I believe that “Chaouen, 1936” is a story that says far more than what appears on the surface. It describes ancient cities and their rich architectural heritage, and celebrates the strength of earlier generations, who built their houses with their own hands along mountain slopes. It also chronicles a life of panhandling, amid the poverty, starvation and despair of the generations that followed. It reveals the profitable business of war, the exploitation of people in despair, the seditious groups who switch sides, and the iniquity of those whose only purpose in life is to crush the dreams of others.
The author has chosen an erudite narrator to tell the story, who shifts topics fluidly. For instance, after recounting what is happening as the main character flees, he moves inside his head, without interrupting the narrative flow. The author doesn’t explain to us why the main character is being chased by two men, nor does he reveal any of their identities. He doesn’t need to, because he offers enough hints in the main character’s internal speech and in the storyline’s events for us to venture a safe guess about both the main character’s and his pursuers’ identities. The hero of the story is portrayed as a poor and desperate man, who relies on his wits to survive. We are left to speculate whether he is running from debt collectors or perhaps just from two grocers from whom he might have stolen the food he needed to satisfy hunger. What I find key, however, is that he is depicted as someone who is used to taking to his heels. This is clearly illustrated in the fact that he is able to string his thoughts together as if he were entirely relaxed and calm, pondering the implications of climbing into the van due to his analysis of why its current occupants had entered it. Reasoning so clearly even while beating a hasty retreat indicates that he cannot afford to wait until he is out of danger to put his thoughts in order; his default fuses what for other people are two separate mental stages into one. Hence, he is left wondering why his city presents two different colors at the same time.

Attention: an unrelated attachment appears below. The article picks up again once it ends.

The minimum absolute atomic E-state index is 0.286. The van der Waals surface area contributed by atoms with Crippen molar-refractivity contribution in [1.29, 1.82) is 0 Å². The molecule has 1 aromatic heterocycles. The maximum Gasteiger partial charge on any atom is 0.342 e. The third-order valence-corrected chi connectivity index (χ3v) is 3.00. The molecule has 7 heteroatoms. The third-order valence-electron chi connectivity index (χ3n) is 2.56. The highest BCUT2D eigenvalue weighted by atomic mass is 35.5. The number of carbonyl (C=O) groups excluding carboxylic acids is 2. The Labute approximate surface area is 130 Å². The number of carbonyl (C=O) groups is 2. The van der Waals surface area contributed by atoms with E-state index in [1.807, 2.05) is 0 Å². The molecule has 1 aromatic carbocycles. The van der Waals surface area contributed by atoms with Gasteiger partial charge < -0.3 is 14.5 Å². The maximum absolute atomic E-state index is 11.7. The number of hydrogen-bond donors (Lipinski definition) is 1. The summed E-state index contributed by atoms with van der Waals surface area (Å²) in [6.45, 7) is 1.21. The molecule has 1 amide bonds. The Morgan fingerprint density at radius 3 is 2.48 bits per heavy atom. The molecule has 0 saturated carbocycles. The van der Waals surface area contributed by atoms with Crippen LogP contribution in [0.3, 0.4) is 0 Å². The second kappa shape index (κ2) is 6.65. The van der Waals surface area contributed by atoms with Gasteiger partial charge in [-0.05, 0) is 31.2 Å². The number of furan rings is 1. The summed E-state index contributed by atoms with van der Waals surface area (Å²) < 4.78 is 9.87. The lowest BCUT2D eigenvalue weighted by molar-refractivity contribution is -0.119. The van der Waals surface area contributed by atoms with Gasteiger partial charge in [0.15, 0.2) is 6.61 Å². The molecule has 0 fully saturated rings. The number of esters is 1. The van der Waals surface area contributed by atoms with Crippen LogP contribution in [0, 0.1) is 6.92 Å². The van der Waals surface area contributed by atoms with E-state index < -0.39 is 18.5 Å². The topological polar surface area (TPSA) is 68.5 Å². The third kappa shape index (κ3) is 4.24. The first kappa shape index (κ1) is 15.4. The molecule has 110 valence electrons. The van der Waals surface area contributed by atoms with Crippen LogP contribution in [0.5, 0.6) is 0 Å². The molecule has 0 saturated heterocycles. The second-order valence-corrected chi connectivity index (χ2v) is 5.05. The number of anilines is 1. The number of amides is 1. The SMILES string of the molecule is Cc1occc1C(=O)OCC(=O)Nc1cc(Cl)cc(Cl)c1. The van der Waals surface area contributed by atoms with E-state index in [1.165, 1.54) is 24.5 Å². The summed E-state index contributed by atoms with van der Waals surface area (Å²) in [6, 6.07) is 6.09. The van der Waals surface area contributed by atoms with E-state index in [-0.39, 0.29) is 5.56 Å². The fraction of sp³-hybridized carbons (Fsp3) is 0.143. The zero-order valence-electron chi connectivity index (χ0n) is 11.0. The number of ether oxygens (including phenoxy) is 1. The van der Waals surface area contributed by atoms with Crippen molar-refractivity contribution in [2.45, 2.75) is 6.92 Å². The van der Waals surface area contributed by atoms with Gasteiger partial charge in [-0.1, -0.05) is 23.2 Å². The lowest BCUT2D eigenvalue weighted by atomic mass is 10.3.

In the end, his adverse circumstances wind up dictating his future, despite his street smarts, and he becomes a pawn—a dispensable toy soldier—to the big kahunas who are running the show.
These conclusions about the story’s literary value are based on the accuracy with which the story’s idea has been implemented, its solidly-constructed plot and well-chosen language, and the credibility and relatability of its main character.
Version translated from Arabic.
The autor, Khalid Al Sameti: